Jack and Sally are an odd but likable pairing, separated by their levels of dedication but united by their involvement in this horrific tragedy. She dreams of being in movies as a makeup artist, but she's stuck behind a sales counter when not taking questionable jobs on the side. So while Sally's best days---though seemingly unreachable---may still lie ahead of her, Jack's are apparently behind him. Once a respected member of law enforcement until a wiretapping assignment went awry, he's apparently stuck in his current position until something else comes along. Once this bombshell drops in his lap, it's no wonder why he runs with it...and why Sally eventually follows his lead. After all, nothing fuels an obsession like two dead-end jobs.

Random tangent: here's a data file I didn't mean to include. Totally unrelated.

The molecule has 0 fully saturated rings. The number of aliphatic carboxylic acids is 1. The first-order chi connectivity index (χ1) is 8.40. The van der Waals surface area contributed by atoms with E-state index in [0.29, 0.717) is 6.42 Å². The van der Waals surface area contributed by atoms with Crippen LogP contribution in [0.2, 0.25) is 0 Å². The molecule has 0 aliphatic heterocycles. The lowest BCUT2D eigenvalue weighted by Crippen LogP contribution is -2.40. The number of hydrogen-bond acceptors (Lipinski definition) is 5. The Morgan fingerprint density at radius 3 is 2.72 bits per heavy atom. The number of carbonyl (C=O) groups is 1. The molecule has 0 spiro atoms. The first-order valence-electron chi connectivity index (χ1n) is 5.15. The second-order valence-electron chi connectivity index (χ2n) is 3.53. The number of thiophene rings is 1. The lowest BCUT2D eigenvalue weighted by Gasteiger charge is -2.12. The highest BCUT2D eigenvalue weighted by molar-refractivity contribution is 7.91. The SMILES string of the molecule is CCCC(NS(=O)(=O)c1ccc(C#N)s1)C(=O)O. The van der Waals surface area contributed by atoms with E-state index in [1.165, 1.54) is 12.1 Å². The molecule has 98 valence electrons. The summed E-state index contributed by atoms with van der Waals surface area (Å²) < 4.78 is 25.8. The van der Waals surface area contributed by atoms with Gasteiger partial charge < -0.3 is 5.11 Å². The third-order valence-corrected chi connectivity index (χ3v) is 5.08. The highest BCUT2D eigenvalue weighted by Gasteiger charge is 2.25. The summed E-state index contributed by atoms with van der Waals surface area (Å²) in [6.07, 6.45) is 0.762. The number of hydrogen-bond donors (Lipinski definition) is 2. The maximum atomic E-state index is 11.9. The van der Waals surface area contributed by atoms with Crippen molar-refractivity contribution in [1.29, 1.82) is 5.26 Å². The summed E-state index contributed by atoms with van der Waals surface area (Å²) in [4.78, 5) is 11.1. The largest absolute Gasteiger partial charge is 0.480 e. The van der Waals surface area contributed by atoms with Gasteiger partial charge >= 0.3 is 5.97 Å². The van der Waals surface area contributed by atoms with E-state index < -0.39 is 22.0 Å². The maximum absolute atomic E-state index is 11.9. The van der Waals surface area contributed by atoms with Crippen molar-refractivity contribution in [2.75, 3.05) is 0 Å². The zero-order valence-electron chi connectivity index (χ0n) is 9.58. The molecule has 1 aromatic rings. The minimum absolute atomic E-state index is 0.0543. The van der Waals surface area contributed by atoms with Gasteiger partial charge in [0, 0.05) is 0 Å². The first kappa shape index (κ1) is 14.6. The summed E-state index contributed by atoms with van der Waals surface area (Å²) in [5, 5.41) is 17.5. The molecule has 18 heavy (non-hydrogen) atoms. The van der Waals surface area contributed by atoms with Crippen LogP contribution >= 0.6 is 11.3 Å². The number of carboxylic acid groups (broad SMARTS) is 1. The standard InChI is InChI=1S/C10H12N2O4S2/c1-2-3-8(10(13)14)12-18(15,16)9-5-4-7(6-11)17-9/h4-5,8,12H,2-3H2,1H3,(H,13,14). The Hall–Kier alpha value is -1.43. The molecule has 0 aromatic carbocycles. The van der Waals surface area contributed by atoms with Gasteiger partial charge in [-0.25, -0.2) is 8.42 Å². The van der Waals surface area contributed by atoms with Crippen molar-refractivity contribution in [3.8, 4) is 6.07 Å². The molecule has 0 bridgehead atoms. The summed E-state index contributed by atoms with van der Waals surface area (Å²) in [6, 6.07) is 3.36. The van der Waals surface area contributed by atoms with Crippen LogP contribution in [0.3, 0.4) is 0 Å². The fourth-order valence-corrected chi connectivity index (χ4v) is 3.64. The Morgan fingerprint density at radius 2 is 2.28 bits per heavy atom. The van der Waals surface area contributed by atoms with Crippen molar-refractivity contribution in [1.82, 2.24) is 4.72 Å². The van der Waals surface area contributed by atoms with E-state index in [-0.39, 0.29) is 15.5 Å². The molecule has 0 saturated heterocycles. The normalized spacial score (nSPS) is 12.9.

De Palma's blistering film offers much more than your average thriller: it's a visual tour-de-force, a part-time black comedy and a once-small film that grew exponentially as it developed. Inspired by Michelangelo Antonioni's 1966 film Blowup, this tightly-wound production remains a lesser-seen gem that fans of De Palma should enjoy digging up (or revisiting, of course). Originally released on DVD by MGM all the way back in 2001, Blow Out has been granted a substantial upgrade by the fine folks at Criterion...and it's also available on Blu-Ray, which is the subject of today's review. Pairing a top-notch technical presentation with a fine assortment of extras, Blow Out is a perfectly well-rounded release from top to bottom. Let's take a closer look, shall we?
Quality Control Department
Video & Audio Quality